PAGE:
Law Society Legal News Summary 03 May 2022

New laws in England and Wales

The Big Issue and LBC (from 2:09:55) look at a series of bills (now acts) which were given royal assent, including the Police, Crime, Courts and Sentencing Act, the Elections Act, the Health and Care Act, the Nationality and Borders Act, the Building Safety Act and the Judicial Review and Courts Act. 

These will have wide-ranging ramifications, including imposing restrictions on noisy protests, requiring voters to show ID, changes to care costs, punishing asylum seekers who arrive by boat and changes to the laws governing legal challenges to the government. 

Read our comment on the Judicial Review and Courts Act and the Nationality and Borders Act.

Human rights reform 

The Times and LBC report that next month's Queen's speech will include a proposal to overhaul the Human Rights Act. The changes could make it harder for people to avoid deportation. 

Law Society president I. Stephanie Boyce said "Weakening rights for some would weaken rights for everyone."

London criminal defence solicitors demand 25% fee increase 

The GazetteBusiness Fast and Business Mayor report that the London Criminal Courts Solicitors' Association has revised its demand for a 15% uplift in fees and is now demanding 25%. 

I. Stephanie Boyce told the House of Commons justice select committee that the government's overall package for solicitors amounts to just 9%. 

A Law Society spokesperson told the Gazette "The 15% fee increase for criminal defence solicitors - based on the evidence of Sir Christopher Bellamy's report - is the starting point. As Sir Christopher made clear this is the bare minimum necessary to meet the costs of providing this service and keep the profession afloat after 25 years without a meaningful pay rise. More may well be needed in future."

The future of law and legal AI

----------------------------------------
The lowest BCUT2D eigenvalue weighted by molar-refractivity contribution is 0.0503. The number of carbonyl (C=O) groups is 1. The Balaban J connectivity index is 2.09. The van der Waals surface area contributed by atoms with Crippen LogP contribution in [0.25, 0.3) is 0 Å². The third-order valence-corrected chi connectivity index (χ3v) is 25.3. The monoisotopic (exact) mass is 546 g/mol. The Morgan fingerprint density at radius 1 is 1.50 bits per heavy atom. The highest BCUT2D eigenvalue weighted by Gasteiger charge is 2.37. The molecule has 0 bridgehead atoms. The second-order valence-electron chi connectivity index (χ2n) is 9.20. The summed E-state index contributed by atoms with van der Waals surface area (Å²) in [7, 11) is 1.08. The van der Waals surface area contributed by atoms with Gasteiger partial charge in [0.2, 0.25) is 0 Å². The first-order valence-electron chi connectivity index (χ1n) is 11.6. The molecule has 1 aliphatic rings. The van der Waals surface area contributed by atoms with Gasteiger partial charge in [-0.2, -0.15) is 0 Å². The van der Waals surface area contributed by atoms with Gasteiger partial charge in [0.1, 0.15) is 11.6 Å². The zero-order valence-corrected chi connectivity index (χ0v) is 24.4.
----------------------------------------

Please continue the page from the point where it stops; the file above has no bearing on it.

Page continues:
AI is poised to change the legal industry suggests Insider VoiceNews PrimerNews Logics and J News. 

We have stated that there are rapid developments in AI that will have a significant impact on the legal profession.

Bradford's female Muslim lawyers win big 

The Asian Standard praises the success of two Muslim women lawyers Sarah Khan Bashir MBE and Asma Iqbal who both recently received awards. 

Law Society president I. Stephanie Boyce chaired the judging panel for one of these awards and Sarah Khan Bashir mentions that the next president of the Law Society of England and Wales will be Lubna Shuja, an Asian woman.

Stronger than expected pandemic performance

Our financial benchmarking survey revealed that law firms have performed better than expected during the pandemic, reports Scottish Legal News. 

Law Society vice president Lubna Shuja said: "Solicitor firms have demonstrated their resilience through 2020-21, using lifelines from government to retain staff and equipping them to support clients from outside traditional office environments. 

"This survey highlights the range of vital activity, economic and social, which solicitors have continued to facilitate through the pandemic. It also provides insights into the drivers of success as firms look towards business in the new normal." 

Read our release

Also worth a read: 

  • Solicitor on jury service jailed for researching defendant – Gazette
  • SRA chief admits ethnicity pay gap figure is 'not acceptable' – Gazette
  • Roe v Wade: US Supreme Court may overturn abortion law, leak suggests – BBC
  • Post office workers to go on strike over pay – BBC
  • Most Britons back curbs on bosses' pay survey finds – Guardian

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